The Gospel or the “gospel”

People of many denominational persuasions refer to the Gospel (Good News!) of JesusGN Christ. But what is the Gospel? In 1 Corinthians, the apostle Paul gives us a summary:

“Now, brothers and sisters, I want to remind you of the gospel I preached to you, which you received and on which you have taken your stand. By this gospel you are saved, if you hold firmly to the word I preached to you. Otherwise, you have believed in vain. For what I received I passed on to you as of first importance: that Christ died for our sins according to the Scriptures, that he was buried, that he was raised on the third day according to the Scriptures.” – 1 Corinthians 15:1-4

So Paul’s succinct Gospel message is that by “believing” that Jesus, the Christ, God the Son, died for your sins, was buried, and was resurrected you can be saved from the penalty for your sins and have eternal life through Him. Of course, Paul isn’t referring to just an intellectual belief. He’s talking about acknowledging that one is a helpless sinner without one plea before a Holy God and then accepting Jesus as Savior by faith. Evangelical churches preach this genuine “Good News,” that salvation is by the grace of God through faith in Jesus Christ alone.

But that is not the gospel taught by the Catholic church. Catholicism’s gospel is quite different. The Catholic hierarchy teaches that one must be baptized to be saved. Then one must strive towards absolute holiness by participating weekly in the sacrament of the mass. One must also obey the Ten Commandments perfectly (a ridiculous impossibility) and each time one disobeys they must confess their “mortal” sin to a priest in the sacrament of reconciliation only to start the cycle all over again, etc., etc., round and round.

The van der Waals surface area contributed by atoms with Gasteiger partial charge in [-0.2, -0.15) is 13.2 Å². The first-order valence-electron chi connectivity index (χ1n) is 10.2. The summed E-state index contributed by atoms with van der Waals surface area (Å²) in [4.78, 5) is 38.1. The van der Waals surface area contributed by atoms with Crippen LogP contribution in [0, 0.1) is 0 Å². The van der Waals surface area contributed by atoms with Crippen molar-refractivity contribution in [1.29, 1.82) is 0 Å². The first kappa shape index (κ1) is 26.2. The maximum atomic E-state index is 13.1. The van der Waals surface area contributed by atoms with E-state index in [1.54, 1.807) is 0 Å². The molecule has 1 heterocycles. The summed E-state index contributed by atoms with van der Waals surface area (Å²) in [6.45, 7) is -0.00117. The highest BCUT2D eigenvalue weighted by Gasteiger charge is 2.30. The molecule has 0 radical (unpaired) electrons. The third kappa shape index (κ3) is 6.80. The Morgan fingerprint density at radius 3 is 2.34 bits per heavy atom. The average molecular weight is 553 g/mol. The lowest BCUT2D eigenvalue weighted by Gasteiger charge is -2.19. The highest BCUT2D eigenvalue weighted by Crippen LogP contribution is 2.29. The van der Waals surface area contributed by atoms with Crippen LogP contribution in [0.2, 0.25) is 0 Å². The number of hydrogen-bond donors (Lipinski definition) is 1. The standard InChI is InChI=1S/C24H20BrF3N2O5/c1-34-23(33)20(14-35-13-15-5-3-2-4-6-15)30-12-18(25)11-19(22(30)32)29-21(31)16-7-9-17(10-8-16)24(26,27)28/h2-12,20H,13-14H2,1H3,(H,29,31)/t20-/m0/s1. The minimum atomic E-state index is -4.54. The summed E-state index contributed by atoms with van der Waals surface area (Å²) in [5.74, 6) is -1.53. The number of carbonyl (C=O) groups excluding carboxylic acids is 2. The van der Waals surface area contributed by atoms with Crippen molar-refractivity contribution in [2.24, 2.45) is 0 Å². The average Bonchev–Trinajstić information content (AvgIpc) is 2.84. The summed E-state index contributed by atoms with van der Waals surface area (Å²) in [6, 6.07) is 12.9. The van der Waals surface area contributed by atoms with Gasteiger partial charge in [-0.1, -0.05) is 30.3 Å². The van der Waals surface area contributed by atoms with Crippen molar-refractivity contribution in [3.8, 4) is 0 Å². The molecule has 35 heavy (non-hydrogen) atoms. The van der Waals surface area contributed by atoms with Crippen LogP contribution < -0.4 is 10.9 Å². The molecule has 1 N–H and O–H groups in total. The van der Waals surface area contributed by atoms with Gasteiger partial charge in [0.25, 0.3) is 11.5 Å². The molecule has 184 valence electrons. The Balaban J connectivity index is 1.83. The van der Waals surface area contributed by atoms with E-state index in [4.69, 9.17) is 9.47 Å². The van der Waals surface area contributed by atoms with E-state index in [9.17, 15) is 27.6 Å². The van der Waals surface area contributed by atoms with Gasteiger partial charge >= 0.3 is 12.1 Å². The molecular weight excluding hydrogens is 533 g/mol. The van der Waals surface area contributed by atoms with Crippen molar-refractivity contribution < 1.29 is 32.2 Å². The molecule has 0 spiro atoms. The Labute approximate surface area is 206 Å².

Catholics believe they must perfectly obey the Ten Commandments and church rules in order to merit Heaven. They believe that, at the moment after their death, if they have even one unconfessed “mortal” sin staining their soul they will go to hell. Catholics talk about Jesus the Savior and God’s grace but ultimately it’s all about if they “cooperated with grace” and merited their salvation. Me? I break the Ten Commandments either in thought, word, or deed every single day and I’m not embarrassed to admit it.

A religious system which mandates you must earn your salvation is definitely NOT talking about “Good News.” Catholics chide Evangelicals because we say we KNOW we have eternal life because our salvation is based upon the imputed perfect righteousness of our Savior. Catholics believe no one can be sure they are saved because their salvation is based upon if a person perfectly obeys God (an impossibility) and His Catholic church and that can’t be determined until the moment after they die. But there is absolutely nothing “good” about that news. There’s nothing to rejoice about in that religious treadmill of works.

Well, the New Testament makes it clear there are none who are good. None of us are obedient. None of us have a plea. Christ came to save sinners who reach out to Him in faith, without one plea other than Him, like the tax collector in Luke 18. In contrast, Catholics are like the self-righteous Pharisee who think they are doing a decent job obeying the Ten Commandments. THEY’VE never killed anyone or cheated on their spouse! Their own “obedience” and “goodness” are their plea.

The Gospel of Evangelical Christianity is NOT the ‘gospel” of works-righteousness Catholicism.

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